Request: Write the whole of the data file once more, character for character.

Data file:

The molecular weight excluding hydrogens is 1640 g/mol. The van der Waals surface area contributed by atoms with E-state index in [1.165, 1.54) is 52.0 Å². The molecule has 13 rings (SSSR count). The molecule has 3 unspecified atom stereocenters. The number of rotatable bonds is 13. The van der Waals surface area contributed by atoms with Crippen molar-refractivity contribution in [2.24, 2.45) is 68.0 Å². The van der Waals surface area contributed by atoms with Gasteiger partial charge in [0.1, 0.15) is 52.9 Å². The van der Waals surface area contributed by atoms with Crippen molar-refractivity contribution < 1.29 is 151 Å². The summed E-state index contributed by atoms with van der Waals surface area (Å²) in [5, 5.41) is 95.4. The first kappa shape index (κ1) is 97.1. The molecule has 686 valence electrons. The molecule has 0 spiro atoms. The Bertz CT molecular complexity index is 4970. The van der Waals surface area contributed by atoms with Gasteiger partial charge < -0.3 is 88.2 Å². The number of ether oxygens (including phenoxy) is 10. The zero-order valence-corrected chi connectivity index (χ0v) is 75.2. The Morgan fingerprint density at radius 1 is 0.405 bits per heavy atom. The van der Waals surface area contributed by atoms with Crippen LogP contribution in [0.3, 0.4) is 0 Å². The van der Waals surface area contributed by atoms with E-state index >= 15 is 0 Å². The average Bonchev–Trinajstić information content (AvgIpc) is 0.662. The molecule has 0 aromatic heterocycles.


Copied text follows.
The molecular weight excluding hydrogens is 1640 g/mol. The van der Waals surface area contributed by atoms with E-state index in [1.165, 1.54) is 52.0 Å². The molecule has 13 rings (SSSR count). The molecule has 3 unspecified atom stereocenters. The number of rotatable bonds is 13. The van der Waals surface area contributed by atoms with Crippen molar-refractivity contribution in [2.24, 2.45) is 68.0 Å². The van der Waals surface area contributed by atoms with Gasteiger partial charge in [0.1, 0.15) is 52.9 Å². The van der Waals surface area contributed by atoms with Crippen molar-refractivity contribution < 1.29 is 151 Å². The summed E-state index contributed by atoms with van der Waals surface area (Å²) in [5, 5.41) is 95.4. The first kappa shape index (κ1) is 97.1. The molecule has 686 valence electrons. The molecule has 0 spiro atoms. The Bertz CT molecular complexity index is 4970. The van der Waals surface area contributed by atoms with Gasteiger partial charge < -0.3 is 88.2 Å². The number of ether oxygens (including phenoxy) is 10. The zero-order valence-corrected chi connectivity index (χ0v) is 75.2. The Morgan fingerprint density at radius 1 is 0.405 bits per heavy atom. The van der Waals surface area contributed by atoms with Crippen LogP contribution in [0.3, 0.4) is 0 Å². The van der Waals surface area contributed by atoms with E-state index >= 15 is 0 Å². The average Bonchev–Trinajstić information content (AvgIpc) is 0.662. The molecule has 0 aromatic heterocycles.